The approach

Children’s Teams bring together practitioners and professionals from iwi, health, justice, education and social services to create a single plan to help and support children who are at risk of abuse or neglect.

Transition of Children's Teams

From 3 May 2021, all coordination of services for children at risk of harm has transitioned to community organisations.

Read more about the transition

The problem

We know tamariki and whānau may require support from a range of sectors. Often the help they receive is fragmented, and sometimes even contradictory. This can lead to:

  • children not being at the centre
  • children’s voices not being heard
  • children and their whānau being overwhelmed by the number of agencies involved with them
  • children falling below a key agency’s threshold for support so they don’t get the help they need
  • children not getting an effective, joined-up approach or integrated service response
  • services delivered in a way that creates difficulties for families, such as having to find transport or childcare so they can get to appointments
  • children getting short-term, inconsistent or conflicting support.

How is the approach different?

Children’s needs are multi-faceted. The team approach recognises that no single agency alone can protect children.

The approach is to provide joined-up support around our at-risk children and their whānau. There’s a focus on agencies working together and sharing information to reduce duplication and improve outcomes for children. 

Happy mum and son together

Who do the teams help?

We work with tamariki and rangatahi up to 18 years old, who are at significant risk of harm to their wellbeing.

This could be now or in the future, as a consequence of the environment in which they are being raised and – in some cases – due to their own complex needs, and the needs of their whānau.

This includes, but is not limited to:

  • children living in homes where family violence is present
  • children who have difficulty attending school or engaging when present
  • children with social or behavioural problems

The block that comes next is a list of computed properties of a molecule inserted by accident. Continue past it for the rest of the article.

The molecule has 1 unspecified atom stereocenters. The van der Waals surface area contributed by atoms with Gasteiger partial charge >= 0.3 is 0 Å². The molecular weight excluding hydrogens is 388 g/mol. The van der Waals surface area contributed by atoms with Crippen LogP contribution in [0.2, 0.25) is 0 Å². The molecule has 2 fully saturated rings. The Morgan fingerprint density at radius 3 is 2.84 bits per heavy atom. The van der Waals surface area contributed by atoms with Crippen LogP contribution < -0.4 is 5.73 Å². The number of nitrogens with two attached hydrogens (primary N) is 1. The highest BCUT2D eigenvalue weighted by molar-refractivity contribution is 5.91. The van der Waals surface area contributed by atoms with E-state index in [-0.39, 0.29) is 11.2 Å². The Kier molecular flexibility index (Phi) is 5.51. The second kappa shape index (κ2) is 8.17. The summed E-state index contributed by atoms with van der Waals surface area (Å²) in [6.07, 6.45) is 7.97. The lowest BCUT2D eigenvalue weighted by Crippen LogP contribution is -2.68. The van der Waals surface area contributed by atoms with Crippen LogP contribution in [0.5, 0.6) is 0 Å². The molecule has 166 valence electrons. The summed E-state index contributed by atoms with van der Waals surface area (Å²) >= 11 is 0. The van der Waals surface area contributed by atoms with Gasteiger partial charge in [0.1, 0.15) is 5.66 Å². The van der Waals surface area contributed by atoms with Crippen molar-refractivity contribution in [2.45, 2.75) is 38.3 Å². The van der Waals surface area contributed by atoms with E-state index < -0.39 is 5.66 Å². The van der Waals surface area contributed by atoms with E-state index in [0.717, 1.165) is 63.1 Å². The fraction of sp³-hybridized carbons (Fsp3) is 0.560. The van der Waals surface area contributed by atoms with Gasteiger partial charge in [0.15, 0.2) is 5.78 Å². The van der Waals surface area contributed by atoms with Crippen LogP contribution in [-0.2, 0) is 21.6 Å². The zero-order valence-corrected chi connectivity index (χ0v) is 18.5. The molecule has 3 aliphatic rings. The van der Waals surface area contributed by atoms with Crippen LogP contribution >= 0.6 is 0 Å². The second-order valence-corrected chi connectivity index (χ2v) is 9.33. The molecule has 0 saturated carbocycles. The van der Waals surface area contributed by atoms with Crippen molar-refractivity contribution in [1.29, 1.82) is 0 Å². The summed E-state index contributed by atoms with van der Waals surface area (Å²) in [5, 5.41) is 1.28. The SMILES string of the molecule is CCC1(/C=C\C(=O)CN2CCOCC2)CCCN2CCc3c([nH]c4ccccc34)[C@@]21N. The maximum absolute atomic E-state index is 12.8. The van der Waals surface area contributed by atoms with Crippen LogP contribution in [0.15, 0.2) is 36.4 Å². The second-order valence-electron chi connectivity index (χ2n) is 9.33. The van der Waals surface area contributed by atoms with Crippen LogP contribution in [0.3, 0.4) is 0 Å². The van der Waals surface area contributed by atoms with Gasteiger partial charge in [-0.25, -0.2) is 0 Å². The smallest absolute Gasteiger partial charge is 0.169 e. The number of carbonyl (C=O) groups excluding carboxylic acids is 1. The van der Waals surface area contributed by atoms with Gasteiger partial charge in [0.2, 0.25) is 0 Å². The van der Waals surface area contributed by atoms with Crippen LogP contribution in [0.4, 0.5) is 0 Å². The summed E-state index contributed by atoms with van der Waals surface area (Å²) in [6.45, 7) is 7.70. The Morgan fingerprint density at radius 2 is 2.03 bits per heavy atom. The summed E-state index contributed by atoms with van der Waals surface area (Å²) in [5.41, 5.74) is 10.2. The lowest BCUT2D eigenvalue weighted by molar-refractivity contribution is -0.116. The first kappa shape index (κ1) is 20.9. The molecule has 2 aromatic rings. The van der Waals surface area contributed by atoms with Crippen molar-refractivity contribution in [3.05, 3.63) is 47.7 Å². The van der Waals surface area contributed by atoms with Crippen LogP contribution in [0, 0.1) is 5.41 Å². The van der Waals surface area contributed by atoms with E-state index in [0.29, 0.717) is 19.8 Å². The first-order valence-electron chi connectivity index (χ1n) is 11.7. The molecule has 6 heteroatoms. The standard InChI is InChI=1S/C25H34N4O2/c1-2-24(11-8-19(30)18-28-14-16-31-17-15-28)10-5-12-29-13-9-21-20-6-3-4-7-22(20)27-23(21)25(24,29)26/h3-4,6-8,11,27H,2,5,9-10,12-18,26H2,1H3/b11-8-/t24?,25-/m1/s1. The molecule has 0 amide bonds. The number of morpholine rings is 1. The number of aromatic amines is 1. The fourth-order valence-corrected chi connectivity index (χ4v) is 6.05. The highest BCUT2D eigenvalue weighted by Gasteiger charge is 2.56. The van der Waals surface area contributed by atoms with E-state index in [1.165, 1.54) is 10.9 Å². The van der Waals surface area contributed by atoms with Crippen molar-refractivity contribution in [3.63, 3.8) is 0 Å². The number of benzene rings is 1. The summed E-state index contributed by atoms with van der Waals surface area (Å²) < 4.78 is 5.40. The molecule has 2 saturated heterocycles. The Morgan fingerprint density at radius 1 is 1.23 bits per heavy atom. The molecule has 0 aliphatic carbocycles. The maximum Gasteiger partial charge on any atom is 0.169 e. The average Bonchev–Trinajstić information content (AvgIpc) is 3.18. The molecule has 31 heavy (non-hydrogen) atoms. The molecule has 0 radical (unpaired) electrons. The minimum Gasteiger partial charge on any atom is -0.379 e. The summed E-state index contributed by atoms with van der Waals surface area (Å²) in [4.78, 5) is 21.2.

• children with unaddressed health issues
  • whānau struggling with social or economic issues who have dependent children
  • whānau with dependent children where parenting capacity needs to be strengthened
  • whānau with dependent children for whom a statutory intervention may be required if concerns and risk factors are not addressed.

It's not another service, but it's a different approach.

How we work

There are four key foundations to the way we work:

  • being child-centred and family and whānau focused
  • forming partnerships
  • being informed by the evidence
  • working together in trans-disciplinary teams.

Families taking the lead

Importantly, families must agree to be part of this approach. The child and their whānau are then supported to lead the change to improve their wellbeing.

One team working together

By working across sectors and organisations we can make sure the child gets the support they need.

The three levels

This approach works across:


To prioritise existing services, resources and new ways of working to create joint responsibility for our at-risk tamariki.


To get practitioners and professionals from health, education, NZ Police, justice and the social service sector to work together, put the needs of children first and share responsibility.


To improve the capability of the children’s workforce to work in a child-centred, trans-disciplinary way in partnership with whānau.

Mum smiling at her baby

How did Children's Teams come about?

Children's Teams were designed in response to the White and Green Papers for Vulnerable Children. These papers highlighted some weaknesses in the way we worked with children and their families, and set out a programme of change to address this.

Published: March 13, 2017 · Updated: May 7, 2020